Nature’s healing power is more than a cliche

Richard Williamson in Belgium.
Richard Williamson in Belgium.

One rifle bullet an inch to the left or right and I would not have been standing here. My father’s name would have been on one of those grave stones instead. This is ‘Plugstreet’ wood as Allied soldiers called it. The Belgians knew it as Ploegsteert.

Today a century later it all looks nice and peaceful, with a dense canopy of oaks and aspens and honeysuckle either side of the several small clearings in which I am standing in the photo.

Father was here in November 1914, three months after the outbreak of the First World War, a soldier in the London Rifle Brigade. He had posted his last postcard to his mother as he passed through Chichester on the troop train en route to embarkation in Southampton.

For the next two months he was almost daily up to his knees in mud in this wood which was gradually being dismembered by artillery shells and rifle bullets until it resembled a porcupine going bald.

Fortunately he had been a Boy Scout back in peaceful old England in those palmy days of Empire. He made tiny twig fires to keep warm and heat the billycans of tea whenever that was possible in this territory of the sniper. For the rest of his life he made just such a tiny fire every day for comfort wherever he was, even if this was a brief stop on a walk over Dartmoor or the Sussex Downs.

Plugstreet Wood was smashed to pieces eventually. It was from here that he walked out on Christmas Eve 1914 to meet the enemy a hundred yards away and shake hands and exchange little gifts. Having seen all my life what this place looked like in Imperial War Museum photographs I did not know what to expect a century later. Obviously different.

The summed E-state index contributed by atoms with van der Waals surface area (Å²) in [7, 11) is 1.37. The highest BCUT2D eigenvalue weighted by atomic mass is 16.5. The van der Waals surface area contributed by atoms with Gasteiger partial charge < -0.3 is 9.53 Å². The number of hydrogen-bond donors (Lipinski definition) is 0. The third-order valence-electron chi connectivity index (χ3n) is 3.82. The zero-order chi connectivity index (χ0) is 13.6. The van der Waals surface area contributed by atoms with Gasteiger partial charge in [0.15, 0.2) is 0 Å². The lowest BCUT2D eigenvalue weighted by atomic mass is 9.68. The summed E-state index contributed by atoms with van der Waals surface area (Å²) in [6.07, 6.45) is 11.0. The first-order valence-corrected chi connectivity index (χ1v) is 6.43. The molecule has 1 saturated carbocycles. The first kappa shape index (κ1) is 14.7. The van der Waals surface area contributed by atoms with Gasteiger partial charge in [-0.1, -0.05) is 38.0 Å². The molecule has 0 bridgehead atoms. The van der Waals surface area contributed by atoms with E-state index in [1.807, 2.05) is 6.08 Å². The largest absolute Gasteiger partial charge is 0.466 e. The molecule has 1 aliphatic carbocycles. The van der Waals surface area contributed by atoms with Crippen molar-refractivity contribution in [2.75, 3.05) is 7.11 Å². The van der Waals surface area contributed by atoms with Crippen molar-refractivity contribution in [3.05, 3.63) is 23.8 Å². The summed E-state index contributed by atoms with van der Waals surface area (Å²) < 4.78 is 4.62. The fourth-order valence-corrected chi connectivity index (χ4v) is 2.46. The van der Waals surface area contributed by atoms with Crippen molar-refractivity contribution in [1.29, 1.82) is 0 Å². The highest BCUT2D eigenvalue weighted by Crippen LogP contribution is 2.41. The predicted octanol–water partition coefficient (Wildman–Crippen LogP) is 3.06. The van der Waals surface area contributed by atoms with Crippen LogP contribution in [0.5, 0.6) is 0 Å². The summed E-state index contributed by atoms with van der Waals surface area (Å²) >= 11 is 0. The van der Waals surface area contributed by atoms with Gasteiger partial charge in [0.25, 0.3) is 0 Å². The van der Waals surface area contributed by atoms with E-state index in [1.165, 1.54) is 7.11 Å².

But the cliché ‘Nature’s healing power’ was made real for me when I saw this very verdant, healthy wood down in the dip below the road and beyond the field of wheat. A chiffchaff was hunting among the willows for insects as I walked down the track. The honeysuckle smelt wonderful when I came into the damp woodland.

It made me look for white admiral butterflies as the time was right and this magnificent butterfly feeds as a caterpillar on the leaves of honeysuckle just as they do in Sussex. Sure enough they were flying about under the oak canopy in the shafts of sunlight.

But the grave stones and the uneven ground in the depths of the wood made it easy enough to imagine what it had gone through a century before. Father was invalided out on 15 January with severe dysentery and trench feet but after recuperation returned as Transport Officer in the Machine Gun Corps in 1917 with another return to the front line in 1918.

Thankfully the snipers missed him again though his driver was blown to pieces next to him by an exploding shell one night, his horse with him.